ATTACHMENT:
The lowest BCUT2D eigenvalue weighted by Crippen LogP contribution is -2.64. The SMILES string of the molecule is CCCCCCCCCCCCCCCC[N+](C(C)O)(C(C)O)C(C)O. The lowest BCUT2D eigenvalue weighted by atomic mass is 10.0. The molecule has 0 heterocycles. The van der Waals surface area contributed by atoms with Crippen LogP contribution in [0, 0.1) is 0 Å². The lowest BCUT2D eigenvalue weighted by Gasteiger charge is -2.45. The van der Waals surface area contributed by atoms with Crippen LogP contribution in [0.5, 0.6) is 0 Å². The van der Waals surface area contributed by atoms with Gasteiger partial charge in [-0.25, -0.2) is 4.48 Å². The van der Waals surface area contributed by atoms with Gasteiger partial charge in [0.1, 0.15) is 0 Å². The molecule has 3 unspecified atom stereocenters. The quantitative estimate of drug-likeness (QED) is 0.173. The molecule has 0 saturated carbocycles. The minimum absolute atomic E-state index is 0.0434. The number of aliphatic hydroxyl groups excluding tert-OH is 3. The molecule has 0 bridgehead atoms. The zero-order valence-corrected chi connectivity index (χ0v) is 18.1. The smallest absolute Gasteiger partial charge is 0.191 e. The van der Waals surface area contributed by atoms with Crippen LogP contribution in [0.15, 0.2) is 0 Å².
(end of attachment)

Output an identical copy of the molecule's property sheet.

The lowest BCUT2D eigenvalue weighted by Crippen LogP contribution is -2.64. The SMILES string of the molecule is CCCCCCCCCCCCCCCC[N+](C(C)O)(C(C)O)C(C)O. The lowest BCUT2D eigenvalue weighted by atomic mass is 10.0. The molecule has 0 heterocycles. The van der Waals surface area contributed by atoms with Crippen LogP contribution in [0, 0.1) is 0 Å². The lowest BCUT2D eigenvalue weighted by Gasteiger charge is -2.45. The van der Waals surface area contributed by atoms with Crippen LogP contribution in [0.5, 0.6) is 0 Å². The van der Waals surface area contributed by atoms with Gasteiger partial charge in [-0.25, -0.2) is 4.48 Å². The van der Waals surface area contributed by atoms with Gasteiger partial charge in [0.1, 0.15) is 0 Å². The molecule has 3 unspecified atom stereocenters. The quantitative estimate of drug-likeness (QED) is 0.173. The molecule has 0 saturated carbocycles. The minimum absolute atomic E-state index is 0.0434. The number of aliphatic hydroxyl groups excluding tert-OH is 3. The molecule has 0 bridgehead atoms. The zero-order valence-corrected chi connectivity index (χ0v) is 18.1. The smallest absolute Gasteiger partial charge is 0.191 e. The van der Waals surface area contributed by atoms with Crippen LogP contribution in [0.15, 0.2) is 0 Å².